Growing up in Lehigh Valley area of Pennsylvania exposed me to cool things that other parts of the country have never heard of, like quoits and Yuengling Lager. Quoits is a lawn game. It isn’t horseshoes. Don’t say that it is or you’ll likely get a 1 lbs rubber washer hurled at you. There are variations, but ours goes like this:
This is a popular outdoor variation played principally in and around Pennsylvania, USA. This game uses two one-pound rubber quoits per player, which are pitched at a short metal pin mounted on a heavy 24x24x1 inch slab of slate.
Players take turns throwing a quoit at the pin. The quoit nearest the pin gets one point. If one player has two quoits nearer the pin than either of his opponent’s quoits, he gets two points. A quoit that encircles the pin (called a ringer) gets three points. If all four quoits are ringers, the player who threw the last ringer wins the game; otherwise, the first player to make 21 points wins the game.
From Wikipedia: http://en.wikipedia.org/wiki/Quoits#Slate-board_quoits
Here’s an action shot taken by Bruce Winter: (I swear it’s coincidence I’m wearing a SPEED shirt)
Perfect form, including Yuengling Lager in non-throwing hand
Okay, enough about all that. Here’s what I really wanted to talk about – Scrapple. It’s a food and you might guess what some of its ingredients are. Yup, scraps. The scrapple I’m cooking in the pictures below is from Schreiner’s Sausage here in Phoenix and it’s pretty good stuff. The best scrapple I’ve had, by far, is from R&R Provisions. The difference? Buckwheat vs cornmeal. Buckwheat wins every time.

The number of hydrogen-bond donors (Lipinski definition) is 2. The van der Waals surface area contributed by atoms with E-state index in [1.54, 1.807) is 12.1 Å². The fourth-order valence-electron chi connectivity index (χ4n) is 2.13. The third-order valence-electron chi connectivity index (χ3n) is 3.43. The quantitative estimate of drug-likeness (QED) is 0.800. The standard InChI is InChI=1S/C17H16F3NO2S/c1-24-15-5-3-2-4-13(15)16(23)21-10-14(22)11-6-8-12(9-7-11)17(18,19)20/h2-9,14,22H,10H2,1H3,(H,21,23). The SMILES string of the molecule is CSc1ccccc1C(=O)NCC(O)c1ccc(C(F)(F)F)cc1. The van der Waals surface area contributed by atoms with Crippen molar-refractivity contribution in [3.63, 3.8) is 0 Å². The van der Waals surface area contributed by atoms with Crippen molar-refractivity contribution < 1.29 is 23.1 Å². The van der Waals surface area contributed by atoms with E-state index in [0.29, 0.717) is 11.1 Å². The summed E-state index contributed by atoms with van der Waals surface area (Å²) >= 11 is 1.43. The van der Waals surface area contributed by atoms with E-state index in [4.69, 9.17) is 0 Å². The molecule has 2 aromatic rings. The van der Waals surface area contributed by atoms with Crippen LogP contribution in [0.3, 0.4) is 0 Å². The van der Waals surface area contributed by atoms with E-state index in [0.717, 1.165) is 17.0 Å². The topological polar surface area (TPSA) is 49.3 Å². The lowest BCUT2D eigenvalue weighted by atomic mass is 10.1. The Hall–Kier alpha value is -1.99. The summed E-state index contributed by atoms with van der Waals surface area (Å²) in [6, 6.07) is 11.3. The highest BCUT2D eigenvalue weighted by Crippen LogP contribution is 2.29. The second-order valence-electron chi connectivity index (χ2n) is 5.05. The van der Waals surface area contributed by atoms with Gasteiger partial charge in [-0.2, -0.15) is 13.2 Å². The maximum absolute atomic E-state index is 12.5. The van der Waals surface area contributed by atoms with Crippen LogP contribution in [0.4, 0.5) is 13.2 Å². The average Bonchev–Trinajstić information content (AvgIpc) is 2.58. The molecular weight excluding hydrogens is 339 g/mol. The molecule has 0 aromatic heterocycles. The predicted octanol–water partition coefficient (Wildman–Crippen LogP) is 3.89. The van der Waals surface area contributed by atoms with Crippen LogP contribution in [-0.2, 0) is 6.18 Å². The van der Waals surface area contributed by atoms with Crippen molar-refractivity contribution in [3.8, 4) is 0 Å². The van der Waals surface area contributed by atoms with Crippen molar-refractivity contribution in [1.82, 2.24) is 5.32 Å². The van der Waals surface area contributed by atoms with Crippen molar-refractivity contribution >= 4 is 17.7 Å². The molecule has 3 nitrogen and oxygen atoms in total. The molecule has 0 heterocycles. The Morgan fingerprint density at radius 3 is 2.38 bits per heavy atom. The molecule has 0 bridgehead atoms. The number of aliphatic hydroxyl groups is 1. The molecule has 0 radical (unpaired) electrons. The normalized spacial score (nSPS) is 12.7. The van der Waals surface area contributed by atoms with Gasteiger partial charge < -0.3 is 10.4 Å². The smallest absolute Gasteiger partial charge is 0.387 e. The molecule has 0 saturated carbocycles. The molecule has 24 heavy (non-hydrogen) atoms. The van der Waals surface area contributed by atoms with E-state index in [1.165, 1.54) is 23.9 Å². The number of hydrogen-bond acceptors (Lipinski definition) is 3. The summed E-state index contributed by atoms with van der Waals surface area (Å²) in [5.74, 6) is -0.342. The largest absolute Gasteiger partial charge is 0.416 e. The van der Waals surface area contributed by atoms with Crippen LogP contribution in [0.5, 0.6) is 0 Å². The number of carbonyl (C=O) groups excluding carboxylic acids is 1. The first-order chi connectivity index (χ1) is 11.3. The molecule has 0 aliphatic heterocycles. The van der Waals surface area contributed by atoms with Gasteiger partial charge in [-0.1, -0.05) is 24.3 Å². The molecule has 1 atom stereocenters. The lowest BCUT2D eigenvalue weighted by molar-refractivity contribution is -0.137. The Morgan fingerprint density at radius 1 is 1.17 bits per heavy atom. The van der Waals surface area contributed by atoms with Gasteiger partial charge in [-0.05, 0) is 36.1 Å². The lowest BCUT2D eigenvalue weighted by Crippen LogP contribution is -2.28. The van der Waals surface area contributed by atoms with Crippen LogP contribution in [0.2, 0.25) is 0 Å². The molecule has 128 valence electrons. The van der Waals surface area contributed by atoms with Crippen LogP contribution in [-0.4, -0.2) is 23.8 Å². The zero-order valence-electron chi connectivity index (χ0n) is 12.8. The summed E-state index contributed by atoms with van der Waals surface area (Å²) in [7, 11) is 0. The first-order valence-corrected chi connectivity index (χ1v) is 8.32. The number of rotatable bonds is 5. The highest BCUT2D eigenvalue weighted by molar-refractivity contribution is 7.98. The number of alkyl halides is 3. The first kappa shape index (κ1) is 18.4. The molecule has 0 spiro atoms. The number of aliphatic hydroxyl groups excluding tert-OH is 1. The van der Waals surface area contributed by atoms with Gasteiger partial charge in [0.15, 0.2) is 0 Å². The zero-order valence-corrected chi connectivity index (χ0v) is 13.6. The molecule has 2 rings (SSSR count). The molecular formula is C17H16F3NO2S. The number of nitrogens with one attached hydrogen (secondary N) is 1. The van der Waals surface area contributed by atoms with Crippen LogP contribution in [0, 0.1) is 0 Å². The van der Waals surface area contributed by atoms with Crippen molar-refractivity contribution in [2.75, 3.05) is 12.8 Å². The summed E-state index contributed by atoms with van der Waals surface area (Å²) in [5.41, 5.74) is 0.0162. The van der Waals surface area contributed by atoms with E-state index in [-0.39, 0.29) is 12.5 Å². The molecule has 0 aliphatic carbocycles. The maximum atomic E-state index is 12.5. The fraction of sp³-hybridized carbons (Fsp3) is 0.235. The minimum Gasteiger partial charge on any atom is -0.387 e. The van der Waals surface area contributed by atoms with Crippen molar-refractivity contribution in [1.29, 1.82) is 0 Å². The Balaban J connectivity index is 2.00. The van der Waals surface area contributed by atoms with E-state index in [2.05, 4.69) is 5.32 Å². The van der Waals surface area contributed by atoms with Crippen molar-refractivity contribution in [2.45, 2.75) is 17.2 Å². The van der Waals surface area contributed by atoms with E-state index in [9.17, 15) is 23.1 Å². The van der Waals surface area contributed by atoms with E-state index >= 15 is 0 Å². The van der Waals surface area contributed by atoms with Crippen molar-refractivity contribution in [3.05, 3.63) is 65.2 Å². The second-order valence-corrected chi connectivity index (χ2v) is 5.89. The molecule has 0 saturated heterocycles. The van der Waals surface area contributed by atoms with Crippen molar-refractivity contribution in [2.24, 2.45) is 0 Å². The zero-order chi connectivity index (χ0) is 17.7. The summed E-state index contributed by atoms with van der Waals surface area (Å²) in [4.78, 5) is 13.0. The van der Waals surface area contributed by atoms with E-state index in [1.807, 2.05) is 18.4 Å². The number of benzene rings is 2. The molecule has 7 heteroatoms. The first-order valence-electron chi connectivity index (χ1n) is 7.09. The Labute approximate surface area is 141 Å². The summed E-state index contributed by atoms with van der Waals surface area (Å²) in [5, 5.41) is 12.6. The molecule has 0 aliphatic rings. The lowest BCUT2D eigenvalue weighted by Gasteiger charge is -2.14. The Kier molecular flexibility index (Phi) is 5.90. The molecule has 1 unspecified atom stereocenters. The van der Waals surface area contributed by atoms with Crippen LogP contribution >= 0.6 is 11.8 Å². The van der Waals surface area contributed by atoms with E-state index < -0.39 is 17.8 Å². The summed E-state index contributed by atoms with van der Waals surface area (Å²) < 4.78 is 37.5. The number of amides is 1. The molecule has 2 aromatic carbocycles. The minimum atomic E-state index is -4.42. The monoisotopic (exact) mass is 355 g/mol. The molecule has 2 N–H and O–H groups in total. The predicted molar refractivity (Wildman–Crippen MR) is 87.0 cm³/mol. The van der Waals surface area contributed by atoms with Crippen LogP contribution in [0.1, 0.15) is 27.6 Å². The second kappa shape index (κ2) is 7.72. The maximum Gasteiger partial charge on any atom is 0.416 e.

Scrapple is typically sliced from a loaf and fried until it’s brown on the edges. You’ll see that in my kitchen slices weren’t exactly achieved and the reason for this is that it was frozen before I made it. Once thawed, scrapple has a tendency to fall apart when being sliced. It still browned up nicely so all was not lost. Here it is being fried with 3 eggs in bacon grease. The bacon was also from Schreiner’s and was the best I’ve had since being in the Lehigh Valley. The first sign of great bacon is that it’s being sliced to your liking right in front of you.
3 eggs and Schreiner's Scrapple
The ingredients of Schreiner’s scrapple are as follows: pork snouts, pork tongue, corn meal, bacon ends, ham ends, water, onions, salt, spices, sugar, sodium nitrite. I have no idea what the calorie or macronutrient content of this meal is, nor do I care. Here it is on the plate with bacon and eggs:
Breakfast on a Saturday Morning
I’m no food artist, that’s for sure. In fact my pictures probably make all this look completely unappetizing. Good, more for me.